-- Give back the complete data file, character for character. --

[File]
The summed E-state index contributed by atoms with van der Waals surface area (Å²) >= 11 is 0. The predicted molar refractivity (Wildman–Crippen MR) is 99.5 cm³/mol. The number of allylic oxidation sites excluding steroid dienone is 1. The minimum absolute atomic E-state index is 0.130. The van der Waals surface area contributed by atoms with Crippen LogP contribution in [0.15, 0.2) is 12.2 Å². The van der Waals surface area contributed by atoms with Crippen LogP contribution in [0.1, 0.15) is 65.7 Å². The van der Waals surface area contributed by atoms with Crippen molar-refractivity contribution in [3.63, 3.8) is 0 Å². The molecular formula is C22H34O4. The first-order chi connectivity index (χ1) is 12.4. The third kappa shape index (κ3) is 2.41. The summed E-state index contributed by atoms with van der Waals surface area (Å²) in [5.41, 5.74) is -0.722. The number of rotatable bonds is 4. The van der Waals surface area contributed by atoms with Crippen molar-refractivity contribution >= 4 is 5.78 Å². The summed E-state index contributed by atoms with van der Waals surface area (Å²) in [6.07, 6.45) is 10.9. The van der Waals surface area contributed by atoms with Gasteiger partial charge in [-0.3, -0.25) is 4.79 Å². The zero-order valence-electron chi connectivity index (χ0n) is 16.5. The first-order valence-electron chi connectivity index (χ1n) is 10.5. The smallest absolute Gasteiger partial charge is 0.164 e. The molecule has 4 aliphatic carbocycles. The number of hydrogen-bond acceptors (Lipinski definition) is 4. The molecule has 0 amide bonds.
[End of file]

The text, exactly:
The summed E-state index contributed by atoms with van der Waals surface area (Å²) >= 11 is 0. The predicted molar refractivity (Wildman–Crippen MR) is 99.5 cm³/mol. The number of allylic oxidation sites excluding steroid dienone is 1. The minimum absolute atomic E-state index is 0.130. The van der Waals surface area contributed by atoms with Crippen LogP contribution in [0.15, 0.2) is 12.2 Å². The van der Waals surface area contributed by atoms with Crippen LogP contribution in [0.1, 0.15) is 65.7 Å². The van der Waals surface area contributed by atoms with Crippen molar-refractivity contribution in [3.63, 3.8) is 0 Å². The molecular formula is C22H34O4. The first-order chi connectivity index (χ1) is 12.4. The third kappa shape index (κ3) is 2.41. The summed E-state index contributed by atoms with van der Waals surface area (Å²) in [5.41, 5.74) is -0.722. The number of rotatable bonds is 4. The van der Waals surface area contributed by atoms with Crippen molar-refractivity contribution >= 4 is 5.78 Å². The summed E-state index contributed by atoms with van der Waals surface area (Å²) in [6.07, 6.45) is 10.9. The van der Waals surface area contributed by atoms with Gasteiger partial charge in [-0.3, -0.25) is 4.79 Å². The zero-order valence-electron chi connectivity index (χ0n) is 16.5. The first-order valence-electron chi connectivity index (χ1n) is 10.5. The smallest absolute Gasteiger partial charge is 0.164 e. The molecule has 4 aliphatic carbocycles. The number of hydrogen-bond acceptors (Lipinski definition) is 4. The molecule has 0 amide bonds.